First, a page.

So Young So Bad, Disappearing Doors At The Bloor Cinema

By Eric Veillette, originally published October 7, 2010

Juvenile delinquency and showmanship never had it so good.

Since a recent post at my Silent Toronto blog showcased a burlesque act and a juvenile delinquent flick at the Casino Theatre on Queen St., I thought I’d share this marquee-blazing shot of So Young So Bad at the Bloor Cinema, then the Midtown, in late 1950.

Despite the alluring tagline, the film’s a bit of a doozy, but it does feature an early appearance by fiery Rita Moreno,who would later star in West Side Story.

When So Young So Bad opened, similar fare was shown across the street at the Bloor (now Lee’s Palace), which closed in 1957; you could catch the fancier stuff at the Alhambra (demolished), slightly east of Bathurst.

If you’re familiar with the Bloor, which opened in 1913 as the Madison, you’ll notice that today’s marquee is now flat against the building, but more importantly, the left doorwayno longer exists. In its place is a juice bar run by the owners of the shawarma spot on the right side where the hat shop once resided.

Although unsure of the exact date, the modern-day Bloor’s Carm Bordonaro thinks the left doorway may have been filled up and rented out around 1987. It was still there in June 1981, when he was photographed in front of the building for a “state of repertory cinemas” feature in the Toronto Sun (The Tin Drum was playing that week). Bordonaro, who now owns the building, says that left to his own devices, he never would have changed a thing.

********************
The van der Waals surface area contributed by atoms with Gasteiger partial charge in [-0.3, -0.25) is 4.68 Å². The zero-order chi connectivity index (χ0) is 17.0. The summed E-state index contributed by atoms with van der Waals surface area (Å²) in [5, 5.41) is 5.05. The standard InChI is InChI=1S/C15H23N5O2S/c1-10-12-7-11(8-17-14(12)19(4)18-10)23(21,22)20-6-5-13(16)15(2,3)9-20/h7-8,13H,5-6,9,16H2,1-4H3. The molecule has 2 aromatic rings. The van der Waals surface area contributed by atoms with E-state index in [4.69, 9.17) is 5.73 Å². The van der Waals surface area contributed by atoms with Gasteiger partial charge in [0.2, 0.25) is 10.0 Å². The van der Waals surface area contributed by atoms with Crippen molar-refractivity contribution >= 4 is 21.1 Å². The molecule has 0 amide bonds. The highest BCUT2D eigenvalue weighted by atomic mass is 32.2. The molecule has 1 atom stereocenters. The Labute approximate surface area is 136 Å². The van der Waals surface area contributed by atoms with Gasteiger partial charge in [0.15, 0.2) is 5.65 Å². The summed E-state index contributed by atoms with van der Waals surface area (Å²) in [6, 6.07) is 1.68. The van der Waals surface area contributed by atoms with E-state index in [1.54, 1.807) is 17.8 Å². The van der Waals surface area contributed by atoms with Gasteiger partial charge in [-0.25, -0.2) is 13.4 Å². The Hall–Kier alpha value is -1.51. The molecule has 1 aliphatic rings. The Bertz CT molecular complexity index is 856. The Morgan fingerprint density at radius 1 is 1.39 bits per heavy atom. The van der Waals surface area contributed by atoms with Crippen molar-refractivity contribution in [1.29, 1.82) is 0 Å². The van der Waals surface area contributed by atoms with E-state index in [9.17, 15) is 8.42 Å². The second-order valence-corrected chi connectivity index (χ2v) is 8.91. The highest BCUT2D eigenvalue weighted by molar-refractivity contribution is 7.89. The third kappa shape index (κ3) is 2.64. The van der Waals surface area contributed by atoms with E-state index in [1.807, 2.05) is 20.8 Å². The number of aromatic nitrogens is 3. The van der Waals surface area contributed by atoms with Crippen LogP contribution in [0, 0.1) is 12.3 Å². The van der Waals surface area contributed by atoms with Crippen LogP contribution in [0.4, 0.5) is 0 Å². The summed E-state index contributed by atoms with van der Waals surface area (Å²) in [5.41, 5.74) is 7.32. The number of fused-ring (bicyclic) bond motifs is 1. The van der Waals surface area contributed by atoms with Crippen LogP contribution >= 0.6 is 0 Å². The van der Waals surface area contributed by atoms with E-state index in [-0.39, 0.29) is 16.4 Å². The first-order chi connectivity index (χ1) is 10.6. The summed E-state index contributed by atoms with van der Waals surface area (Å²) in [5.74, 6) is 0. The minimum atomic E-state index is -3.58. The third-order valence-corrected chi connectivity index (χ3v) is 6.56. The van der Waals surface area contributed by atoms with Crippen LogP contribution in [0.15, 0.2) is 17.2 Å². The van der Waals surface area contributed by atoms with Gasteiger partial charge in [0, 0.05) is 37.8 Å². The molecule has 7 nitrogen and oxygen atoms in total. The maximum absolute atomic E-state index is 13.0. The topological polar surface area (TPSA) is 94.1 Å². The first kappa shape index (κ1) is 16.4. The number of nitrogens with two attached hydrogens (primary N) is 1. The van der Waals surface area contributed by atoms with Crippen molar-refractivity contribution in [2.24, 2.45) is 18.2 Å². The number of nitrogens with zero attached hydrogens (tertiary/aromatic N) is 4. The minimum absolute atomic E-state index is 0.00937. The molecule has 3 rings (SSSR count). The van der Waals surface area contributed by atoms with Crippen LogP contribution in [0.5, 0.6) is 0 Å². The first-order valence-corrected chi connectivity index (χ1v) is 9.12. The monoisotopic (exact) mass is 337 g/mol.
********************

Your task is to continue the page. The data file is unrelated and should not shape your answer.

Taking a closer look, however, you’ll notice the streamlined doors are not the only thing missing from the modern-day picture. Toronto’s subway system was still a few years away, and the Bloor-Danforth line wouldn’t arrive until 1966, hence the character-adding cobblestone-lined streetcar track, which ran from Jane St. all the way to Victoria Park.

Oh, another thing: they no longer go to such lengths to decorate the joint when they play Repo: The Genetic Opera every month. “That’s what showmanship was all about,” adds Bordonaro.

Eric Veillette is a Toronto-based journalist and film programmer. A regular contributor to the Toronto Star, he often examines our city’s dearly departed movie houses and how they helped shape much of our urban landscape. In the world of film, he has programmed outdoor silent film restrospectives for TIFF, and runs Silent Sundays, Creepy Classics and other special events at the Revue Cinema and Fox Theatre. His musings can be found at SilentToronto.com.

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